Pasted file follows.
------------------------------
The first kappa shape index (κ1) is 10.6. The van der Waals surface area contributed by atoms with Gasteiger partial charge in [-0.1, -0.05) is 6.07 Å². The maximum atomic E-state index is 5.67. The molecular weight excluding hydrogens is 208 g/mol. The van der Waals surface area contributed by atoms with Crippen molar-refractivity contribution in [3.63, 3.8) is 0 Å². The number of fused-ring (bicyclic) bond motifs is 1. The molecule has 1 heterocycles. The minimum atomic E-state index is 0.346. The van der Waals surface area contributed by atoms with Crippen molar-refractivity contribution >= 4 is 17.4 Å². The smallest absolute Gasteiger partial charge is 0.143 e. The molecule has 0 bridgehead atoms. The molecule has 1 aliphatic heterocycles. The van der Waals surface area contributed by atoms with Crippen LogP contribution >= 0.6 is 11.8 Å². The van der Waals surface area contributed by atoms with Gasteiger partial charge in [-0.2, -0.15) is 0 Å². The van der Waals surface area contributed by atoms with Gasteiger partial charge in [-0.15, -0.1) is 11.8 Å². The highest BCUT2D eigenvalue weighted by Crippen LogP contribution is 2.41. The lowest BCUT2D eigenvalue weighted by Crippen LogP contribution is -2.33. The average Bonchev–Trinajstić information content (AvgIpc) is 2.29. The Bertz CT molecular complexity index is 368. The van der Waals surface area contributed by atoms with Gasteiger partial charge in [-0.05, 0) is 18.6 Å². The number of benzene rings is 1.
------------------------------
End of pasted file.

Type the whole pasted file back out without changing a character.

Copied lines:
The first kappa shape index (κ1) is 10.6. The van der Waals surface area contributed by atoms with Gasteiger partial charge in [-0.1, -0.05) is 6.07 Å². The maximum atomic E-state index is 5.67. The molecular weight excluding hydrogens is 208 g/mol. The van der Waals surface area contributed by atoms with Crippen molar-refractivity contribution in [3.63, 3.8) is 0 Å². The number of fused-ring (bicyclic) bond motifs is 1. The molecule has 1 heterocycles. The minimum atomic E-state index is 0.346. The van der Waals surface area contributed by atoms with Crippen molar-refractivity contribution >= 4 is 17.4 Å². The smallest absolute Gasteiger partial charge is 0.143 e. The molecule has 0 bridgehead atoms. The molecule has 1 aliphatic heterocycles. The van der Waals surface area contributed by atoms with Crippen LogP contribution >= 0.6 is 11.8 Å². The van der Waals surface area contributed by atoms with Gasteiger partial charge in [-0.2, -0.15) is 0 Å². The van der Waals surface area contributed by atoms with Gasteiger partial charge in [-0.15, -0.1) is 11.8 Å². The highest BCUT2D eigenvalue weighted by Crippen LogP contribution is 2.41. The lowest BCUT2D eigenvalue weighted by Crippen LogP contribution is -2.33. The average Bonchev–Trinajstić information content (AvgIpc) is 2.29. The Bertz CT molecular complexity index is 368. The van der Waals surface area contributed by atoms with Gasteiger partial charge in [-0.05, 0) is 18.6 Å². The number of benzene rings is 1.